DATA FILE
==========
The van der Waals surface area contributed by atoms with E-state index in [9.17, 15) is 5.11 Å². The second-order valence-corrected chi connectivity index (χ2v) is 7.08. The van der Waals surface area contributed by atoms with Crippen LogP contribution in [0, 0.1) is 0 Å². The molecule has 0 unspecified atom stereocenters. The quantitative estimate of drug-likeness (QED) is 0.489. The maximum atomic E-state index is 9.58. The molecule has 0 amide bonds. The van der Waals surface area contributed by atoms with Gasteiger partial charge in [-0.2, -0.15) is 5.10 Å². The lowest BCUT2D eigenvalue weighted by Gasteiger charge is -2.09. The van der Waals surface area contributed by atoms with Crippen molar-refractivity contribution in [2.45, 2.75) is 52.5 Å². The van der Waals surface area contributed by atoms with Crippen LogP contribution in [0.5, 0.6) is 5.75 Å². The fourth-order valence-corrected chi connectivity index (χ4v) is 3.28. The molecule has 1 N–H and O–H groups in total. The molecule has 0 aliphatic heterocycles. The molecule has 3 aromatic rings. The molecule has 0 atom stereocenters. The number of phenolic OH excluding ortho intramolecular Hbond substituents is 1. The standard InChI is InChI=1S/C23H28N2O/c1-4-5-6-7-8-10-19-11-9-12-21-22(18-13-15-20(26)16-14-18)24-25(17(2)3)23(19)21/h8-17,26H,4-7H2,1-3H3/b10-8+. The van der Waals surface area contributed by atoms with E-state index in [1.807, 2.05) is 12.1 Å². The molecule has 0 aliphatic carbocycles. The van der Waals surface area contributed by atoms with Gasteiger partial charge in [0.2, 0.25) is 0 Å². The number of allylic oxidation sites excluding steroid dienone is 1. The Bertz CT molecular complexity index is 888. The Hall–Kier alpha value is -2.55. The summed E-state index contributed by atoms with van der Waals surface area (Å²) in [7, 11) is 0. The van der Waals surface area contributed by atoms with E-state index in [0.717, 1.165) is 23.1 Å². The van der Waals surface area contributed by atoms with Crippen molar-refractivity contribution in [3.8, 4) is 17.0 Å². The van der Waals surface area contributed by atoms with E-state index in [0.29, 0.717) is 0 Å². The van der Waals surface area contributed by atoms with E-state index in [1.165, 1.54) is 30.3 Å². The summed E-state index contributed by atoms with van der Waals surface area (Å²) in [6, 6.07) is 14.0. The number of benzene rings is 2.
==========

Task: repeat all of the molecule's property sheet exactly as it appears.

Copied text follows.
The van der Waals surface area contributed by atoms with E-state index in [9.17, 15) is 5.11 Å². The second-order valence-corrected chi connectivity index (χ2v) is 7.08. The van der Waals surface area contributed by atoms with Crippen LogP contribution in [0, 0.1) is 0 Å². The molecule has 0 unspecified atom stereocenters. The quantitative estimate of drug-likeness (QED) is 0.489. The maximum atomic E-state index is 9.58. The molecule has 0 amide bonds. The van der Waals surface area contributed by atoms with Gasteiger partial charge in [-0.2, -0.15) is 5.10 Å². The lowest BCUT2D eigenvalue weighted by Gasteiger charge is -2.09. The van der Waals surface area contributed by atoms with Crippen molar-refractivity contribution in [2.45, 2.75) is 52.5 Å². The van der Waals surface area contributed by atoms with Crippen LogP contribution in [0.5, 0.6) is 5.75 Å². The fourth-order valence-corrected chi connectivity index (χ4v) is 3.28. The molecule has 1 N–H and O–H groups in total. The molecule has 0 aliphatic heterocycles. The molecule has 3 aromatic rings. The molecule has 0 atom stereocenters. The number of phenolic OH excluding ortho intramolecular Hbond substituents is 1. The standard InChI is InChI=1S/C23H28N2O/c1-4-5-6-7-8-10-19-11-9-12-21-22(18-13-15-20(26)16-14-18)24-25(17(2)3)23(19)21/h8-17,26H,4-7H2,1-3H3/b10-8+. The van der Waals surface area contributed by atoms with E-state index in [1.807, 2.05) is 12.1 Å². The molecule has 0 aliphatic carbocycles. The van der Waals surface area contributed by atoms with Gasteiger partial charge in [0.2, 0.25) is 0 Å². The number of allylic oxidation sites excluding steroid dienone is 1. The Bertz CT molecular complexity index is 888. The Hall–Kier alpha value is -2.55. The summed E-state index contributed by atoms with van der Waals surface area (Å²) in [7, 11) is 0. The van der Waals surface area contributed by atoms with E-state index in [0.717, 1.165) is 23.1 Å². The van der Waals surface area contributed by atoms with Crippen molar-refractivity contribution in [3.8, 4) is 17.0 Å². The van der Waals surface area contributed by atoms with E-state index in [0.29, 0.717) is 0 Å². The van der Waals surface area contributed by atoms with E-state index in [1.165, 1.54) is 30.3 Å². The summed E-state index contributed by atoms with van der Waals surface area (Å²) in [6, 6.07) is 14.0. The number of benzene rings is 2.